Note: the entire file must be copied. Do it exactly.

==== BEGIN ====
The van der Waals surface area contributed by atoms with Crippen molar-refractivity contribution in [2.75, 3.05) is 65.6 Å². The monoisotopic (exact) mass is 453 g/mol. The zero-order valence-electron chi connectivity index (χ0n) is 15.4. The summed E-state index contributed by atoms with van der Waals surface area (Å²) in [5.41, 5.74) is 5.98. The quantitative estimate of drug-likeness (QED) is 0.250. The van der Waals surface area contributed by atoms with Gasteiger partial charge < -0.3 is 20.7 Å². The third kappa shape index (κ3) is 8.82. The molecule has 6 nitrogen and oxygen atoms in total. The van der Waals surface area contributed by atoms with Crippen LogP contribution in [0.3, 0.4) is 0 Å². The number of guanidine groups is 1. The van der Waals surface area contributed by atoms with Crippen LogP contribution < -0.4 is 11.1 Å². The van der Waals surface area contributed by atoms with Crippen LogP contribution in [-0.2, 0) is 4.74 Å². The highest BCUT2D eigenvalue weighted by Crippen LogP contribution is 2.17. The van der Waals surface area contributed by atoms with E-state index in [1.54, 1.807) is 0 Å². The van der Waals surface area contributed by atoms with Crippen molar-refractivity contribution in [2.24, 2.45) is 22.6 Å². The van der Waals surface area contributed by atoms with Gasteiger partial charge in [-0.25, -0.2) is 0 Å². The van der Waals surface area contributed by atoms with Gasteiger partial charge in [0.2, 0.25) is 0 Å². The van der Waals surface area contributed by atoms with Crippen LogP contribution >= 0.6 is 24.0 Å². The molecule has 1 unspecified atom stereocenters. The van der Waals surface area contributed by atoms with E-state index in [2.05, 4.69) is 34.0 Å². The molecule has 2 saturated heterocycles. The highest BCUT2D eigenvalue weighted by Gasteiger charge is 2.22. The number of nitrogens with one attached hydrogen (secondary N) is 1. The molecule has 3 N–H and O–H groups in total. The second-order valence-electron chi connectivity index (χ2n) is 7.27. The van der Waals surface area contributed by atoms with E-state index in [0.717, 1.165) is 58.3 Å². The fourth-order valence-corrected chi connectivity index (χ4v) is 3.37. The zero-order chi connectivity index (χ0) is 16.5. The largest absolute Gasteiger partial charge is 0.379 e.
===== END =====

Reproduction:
The van der Waals surface area contributed by atoms with Crippen molar-refractivity contribution in [2.75, 3.05) is 65.6 Å². The monoisotopic (exact) mass is 453 g/mol. The zero-order valence-electron chi connectivity index (χ0n) is 15.4. The summed E-state index contributed by atoms with van der Waals surface area (Å²) in [5.41, 5.74) is 5.98. The quantitative estimate of drug-likeness (QED) is 0.250. The van der Waals surface area contributed by atoms with Gasteiger partial charge < -0.3 is 20.7 Å². The third kappa shape index (κ3) is 8.82. The molecule has 6 nitrogen and oxygen atoms in total. The van der Waals surface area contributed by atoms with Crippen LogP contribution in [0.3, 0.4) is 0 Å². The number of guanidine groups is 1. The van der Waals surface area contributed by atoms with Crippen LogP contribution < -0.4 is 11.1 Å². The van der Waals surface area contributed by atoms with Crippen LogP contribution in [-0.2, 0) is 4.74 Å². The highest BCUT2D eigenvalue weighted by Crippen LogP contribution is 2.17. The van der Waals surface area contributed by atoms with E-state index in [1.54, 1.807) is 0 Å². The van der Waals surface area contributed by atoms with Crippen molar-refractivity contribution in [2.24, 2.45) is 22.6 Å². The van der Waals surface area contributed by atoms with Gasteiger partial charge in [-0.25, -0.2) is 0 Å². The van der Waals surface area contributed by atoms with Gasteiger partial charge in [0.2, 0.25) is 0 Å². The van der Waals surface area contributed by atoms with Crippen LogP contribution >= 0.6 is 24.0 Å². The molecule has 1 unspecified atom stereocenters. The van der Waals surface area contributed by atoms with E-state index in [2.05, 4.69) is 34.0 Å². The molecule has 2 saturated heterocycles. The highest BCUT2D eigenvalue weighted by Gasteiger charge is 2.22. The number of nitrogens with one attached hydrogen (secondary N) is 1. The molecule has 3 N–H and O–H groups in total. The second-order valence-electron chi connectivity index (χ2n) is 7.27. The van der Waals surface area contributed by atoms with E-state index in [0.717, 1.165) is 58.3 Å². The fourth-order valence-corrected chi connectivity index (χ4v) is 3.37. The zero-order chi connectivity index (χ0) is 16.5. The largest absolute Gasteiger partial charge is 0.379 e.